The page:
Ross knew her father was against the marriage. The young, avant-garde novelist seemed to have no means of supporting her. Despite her apparent liberation, Ross was too respectful of her family to go against his wishes. For a time, she lobbied to change her father’s mind while the lovers made various plans to be together — in New York, in Paris, in Italy, again in New York — repeatedly putting off their rendezvous to finish respective projects. Finally, when Ross had completed her doctorat and Dos Passos had finished Manhattan Transfer, she returned to the States.

Dos Passos was there to greet her, but so was her father, who sent Ross home to Texas to care for her supposedly ailing mother. The relationship was over. Crystal Ross could do many things unusual for women at the time, but defying her father wasn’t one of them.

The letters continued for several years, now narrating how the lovers were moving on from one another. Ross met a young lawyer and settled down to an ordinary middle-class life (which included being mother to this book’s author), while Dos Passos also married, wrote his famous U.S.A. trilogy, fought in the Spanish Civil War, and drifted into conservatism.

There is an obvious vacuum at the center of this story, as there was in the relationship it portrays. It is difficult to get a picture of a couple’s life together when it exists mostly on paper and by necessity focuses on their time apart. What most powerfully emerges in Soul Mates of the Lost Generation is the portrait of a vivacious, intelligent woman who was almost independent enough to carve out a truly rebellious path for herself.

While Dabney may not have been in a position to discern any regret on his mother’s part, the reader gets a sense of something lost in Ross’ breakup with Dos Passos. Her budding career as an academic and critic was derailed when her new husband discouraged her from working, and while Dabney portrays her as a caring wife and mother, he is honest about her depression and alcoholism.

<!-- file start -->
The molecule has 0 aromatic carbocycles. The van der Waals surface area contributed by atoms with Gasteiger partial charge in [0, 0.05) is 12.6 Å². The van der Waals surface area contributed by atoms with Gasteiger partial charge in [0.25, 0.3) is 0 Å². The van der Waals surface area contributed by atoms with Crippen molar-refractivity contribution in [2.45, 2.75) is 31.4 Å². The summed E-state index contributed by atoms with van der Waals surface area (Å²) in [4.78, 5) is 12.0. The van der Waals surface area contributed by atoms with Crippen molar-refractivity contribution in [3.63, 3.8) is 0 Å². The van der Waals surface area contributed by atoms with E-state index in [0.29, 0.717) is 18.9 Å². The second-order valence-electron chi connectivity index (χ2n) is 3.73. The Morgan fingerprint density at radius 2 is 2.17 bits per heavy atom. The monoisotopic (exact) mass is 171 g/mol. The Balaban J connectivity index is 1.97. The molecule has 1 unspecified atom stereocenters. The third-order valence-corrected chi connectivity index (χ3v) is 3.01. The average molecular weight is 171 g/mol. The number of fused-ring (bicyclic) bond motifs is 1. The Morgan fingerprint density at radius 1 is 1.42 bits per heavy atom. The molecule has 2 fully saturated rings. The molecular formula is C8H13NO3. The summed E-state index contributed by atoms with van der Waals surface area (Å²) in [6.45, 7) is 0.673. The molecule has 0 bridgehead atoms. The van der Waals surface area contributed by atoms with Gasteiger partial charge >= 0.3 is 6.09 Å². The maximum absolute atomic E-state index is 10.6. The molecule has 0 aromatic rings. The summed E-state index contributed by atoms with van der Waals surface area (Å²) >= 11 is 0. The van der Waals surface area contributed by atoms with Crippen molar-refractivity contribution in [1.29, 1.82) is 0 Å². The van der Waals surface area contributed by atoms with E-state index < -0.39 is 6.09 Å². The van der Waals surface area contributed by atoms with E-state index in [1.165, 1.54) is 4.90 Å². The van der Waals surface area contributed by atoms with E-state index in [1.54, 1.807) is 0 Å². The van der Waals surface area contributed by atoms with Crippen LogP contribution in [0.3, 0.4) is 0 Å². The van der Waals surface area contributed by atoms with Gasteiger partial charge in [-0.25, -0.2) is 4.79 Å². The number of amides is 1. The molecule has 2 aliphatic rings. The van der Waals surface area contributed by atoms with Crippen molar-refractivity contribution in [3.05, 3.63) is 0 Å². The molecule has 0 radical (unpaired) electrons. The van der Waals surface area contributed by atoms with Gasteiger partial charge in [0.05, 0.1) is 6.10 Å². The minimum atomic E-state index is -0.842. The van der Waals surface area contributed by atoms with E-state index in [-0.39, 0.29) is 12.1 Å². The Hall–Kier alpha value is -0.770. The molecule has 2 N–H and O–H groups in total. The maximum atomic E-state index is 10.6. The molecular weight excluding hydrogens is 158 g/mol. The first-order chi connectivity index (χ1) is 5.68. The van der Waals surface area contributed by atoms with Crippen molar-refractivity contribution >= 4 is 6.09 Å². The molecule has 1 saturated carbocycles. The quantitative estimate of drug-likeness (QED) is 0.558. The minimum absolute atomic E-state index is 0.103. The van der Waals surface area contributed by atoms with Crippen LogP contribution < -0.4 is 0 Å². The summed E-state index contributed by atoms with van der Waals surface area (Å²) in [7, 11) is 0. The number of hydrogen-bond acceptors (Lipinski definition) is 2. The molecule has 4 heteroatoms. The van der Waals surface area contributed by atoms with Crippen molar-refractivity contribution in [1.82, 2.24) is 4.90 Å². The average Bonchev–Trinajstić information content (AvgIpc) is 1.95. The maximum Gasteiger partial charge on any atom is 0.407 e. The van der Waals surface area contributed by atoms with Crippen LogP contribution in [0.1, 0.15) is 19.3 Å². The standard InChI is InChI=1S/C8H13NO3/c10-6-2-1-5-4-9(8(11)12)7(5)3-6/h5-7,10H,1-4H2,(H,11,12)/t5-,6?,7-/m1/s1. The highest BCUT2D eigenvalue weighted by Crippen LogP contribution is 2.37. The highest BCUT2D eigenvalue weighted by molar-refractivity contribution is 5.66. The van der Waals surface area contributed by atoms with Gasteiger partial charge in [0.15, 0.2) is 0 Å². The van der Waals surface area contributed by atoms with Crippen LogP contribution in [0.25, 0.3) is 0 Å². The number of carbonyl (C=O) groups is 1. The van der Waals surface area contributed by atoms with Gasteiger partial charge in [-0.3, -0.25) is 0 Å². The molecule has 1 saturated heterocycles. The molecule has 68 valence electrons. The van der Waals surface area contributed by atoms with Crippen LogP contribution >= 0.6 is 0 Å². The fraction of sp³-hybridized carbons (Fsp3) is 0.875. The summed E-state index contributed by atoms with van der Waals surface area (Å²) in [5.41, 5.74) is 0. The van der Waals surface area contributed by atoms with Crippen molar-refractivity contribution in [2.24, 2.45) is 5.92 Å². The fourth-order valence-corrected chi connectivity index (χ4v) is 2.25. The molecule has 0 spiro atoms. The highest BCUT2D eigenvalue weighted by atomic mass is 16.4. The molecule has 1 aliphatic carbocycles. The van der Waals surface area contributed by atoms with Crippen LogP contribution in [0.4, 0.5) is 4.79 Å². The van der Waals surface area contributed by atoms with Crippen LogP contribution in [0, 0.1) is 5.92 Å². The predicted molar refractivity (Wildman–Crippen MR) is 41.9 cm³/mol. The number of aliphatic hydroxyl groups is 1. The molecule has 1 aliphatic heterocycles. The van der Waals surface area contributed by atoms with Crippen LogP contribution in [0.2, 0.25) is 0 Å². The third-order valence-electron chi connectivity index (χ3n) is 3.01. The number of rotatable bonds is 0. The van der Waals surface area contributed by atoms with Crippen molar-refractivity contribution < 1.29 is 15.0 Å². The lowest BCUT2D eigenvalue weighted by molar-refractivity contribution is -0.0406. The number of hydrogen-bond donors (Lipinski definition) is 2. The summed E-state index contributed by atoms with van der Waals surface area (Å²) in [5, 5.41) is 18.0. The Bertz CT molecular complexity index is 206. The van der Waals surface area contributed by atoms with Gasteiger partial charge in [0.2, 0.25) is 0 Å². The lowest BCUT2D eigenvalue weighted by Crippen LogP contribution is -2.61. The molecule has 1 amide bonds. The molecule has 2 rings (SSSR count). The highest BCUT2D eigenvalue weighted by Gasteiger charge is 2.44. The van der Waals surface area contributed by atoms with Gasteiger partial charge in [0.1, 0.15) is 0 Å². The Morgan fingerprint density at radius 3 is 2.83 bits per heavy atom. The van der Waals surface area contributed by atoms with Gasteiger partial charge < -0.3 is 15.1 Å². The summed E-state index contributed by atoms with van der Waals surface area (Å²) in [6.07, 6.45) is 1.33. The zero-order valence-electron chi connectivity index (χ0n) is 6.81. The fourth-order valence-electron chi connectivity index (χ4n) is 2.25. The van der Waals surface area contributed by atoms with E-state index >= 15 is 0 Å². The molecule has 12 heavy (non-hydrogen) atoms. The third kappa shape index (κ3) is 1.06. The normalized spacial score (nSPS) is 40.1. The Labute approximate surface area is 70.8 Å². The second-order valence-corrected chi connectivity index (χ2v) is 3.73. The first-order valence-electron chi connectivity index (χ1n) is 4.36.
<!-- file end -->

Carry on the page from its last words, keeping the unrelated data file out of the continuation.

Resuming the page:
Crystal Ross Dabney lived a long life and was a vital presence for her children and grandchildren, but once she had written to her father of her hope “that when life beckoned I’d get up and follow the call.” A contemporary reader can’t help but wonder what might have happened if she’d done so.

[Editor's note: This review originally ran in 2022.]

John P. Loonam has a Ph.D. in American literature from the City University of New York and taught English in New York City public schools for over 35 years. He has published fiction in various journals and anthologies, and his short plays have been featured by the Mottola Theater Project several times. He is married and the father of two sons; the four have lived in Brooklyn long enough to be considered natives by anyone but his neighbors.